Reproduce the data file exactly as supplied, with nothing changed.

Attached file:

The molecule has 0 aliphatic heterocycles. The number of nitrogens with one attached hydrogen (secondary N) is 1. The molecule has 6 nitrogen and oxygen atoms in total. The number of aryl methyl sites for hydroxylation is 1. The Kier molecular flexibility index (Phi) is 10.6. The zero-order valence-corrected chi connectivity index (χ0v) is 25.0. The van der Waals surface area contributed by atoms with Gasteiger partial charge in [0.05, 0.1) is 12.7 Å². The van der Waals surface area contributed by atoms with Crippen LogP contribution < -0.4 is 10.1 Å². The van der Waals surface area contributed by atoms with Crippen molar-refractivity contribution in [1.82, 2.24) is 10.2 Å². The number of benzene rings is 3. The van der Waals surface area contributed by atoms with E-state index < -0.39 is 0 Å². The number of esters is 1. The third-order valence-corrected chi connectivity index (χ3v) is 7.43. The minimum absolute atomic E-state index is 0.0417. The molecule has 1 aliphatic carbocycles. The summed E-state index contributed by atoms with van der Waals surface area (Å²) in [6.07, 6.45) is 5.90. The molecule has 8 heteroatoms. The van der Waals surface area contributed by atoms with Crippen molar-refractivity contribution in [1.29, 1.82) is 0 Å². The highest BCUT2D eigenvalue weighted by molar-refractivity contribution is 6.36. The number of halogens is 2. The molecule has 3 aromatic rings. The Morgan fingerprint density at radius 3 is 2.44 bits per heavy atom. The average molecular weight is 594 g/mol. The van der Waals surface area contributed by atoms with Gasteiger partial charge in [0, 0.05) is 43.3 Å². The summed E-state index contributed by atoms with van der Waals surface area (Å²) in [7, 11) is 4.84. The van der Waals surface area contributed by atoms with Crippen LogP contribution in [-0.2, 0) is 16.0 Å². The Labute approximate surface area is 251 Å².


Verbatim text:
The molecule has 0 aliphatic heterocycles. The number of nitrogens with one attached hydrogen (secondary N) is 1. The molecule has 6 nitrogen and oxygen atoms in total. The number of aryl methyl sites for hydroxylation is 1. The Kier molecular flexibility index (Phi) is 10.6. The zero-order valence-corrected chi connectivity index (χ0v) is 25.0. The van der Waals surface area contributed by atoms with Gasteiger partial charge in [0.05, 0.1) is 12.7 Å². The van der Waals surface area contributed by atoms with Crippen LogP contribution < -0.4 is 10.1 Å². The van der Waals surface area contributed by atoms with Crippen molar-refractivity contribution in [1.82, 2.24) is 10.2 Å². The number of benzene rings is 3. The van der Waals surface area contributed by atoms with E-state index < -0.39 is 0 Å². The number of esters is 1. The third-order valence-corrected chi connectivity index (χ3v) is 7.43. The minimum absolute atomic E-state index is 0.0417. The molecule has 1 aliphatic carbocycles. The summed E-state index contributed by atoms with van der Waals surface area (Å²) in [6.07, 6.45) is 5.90. The molecule has 8 heteroatoms. The van der Waals surface area contributed by atoms with Crippen molar-refractivity contribution in [1.29, 1.82) is 0 Å². The highest BCUT2D eigenvalue weighted by molar-refractivity contribution is 6.36. The number of halogens is 2. The molecule has 3 aromatic rings. The Morgan fingerprint density at radius 3 is 2.44 bits per heavy atom. The average molecular weight is 594 g/mol. The van der Waals surface area contributed by atoms with Gasteiger partial charge in [0, 0.05) is 43.3 Å². The summed E-state index contributed by atoms with van der Waals surface area (Å²) in [7, 11) is 4.84. The van der Waals surface area contributed by atoms with Crippen LogP contribution in [-0.2, 0) is 16.0 Å². The Labute approximate surface area is 251 Å².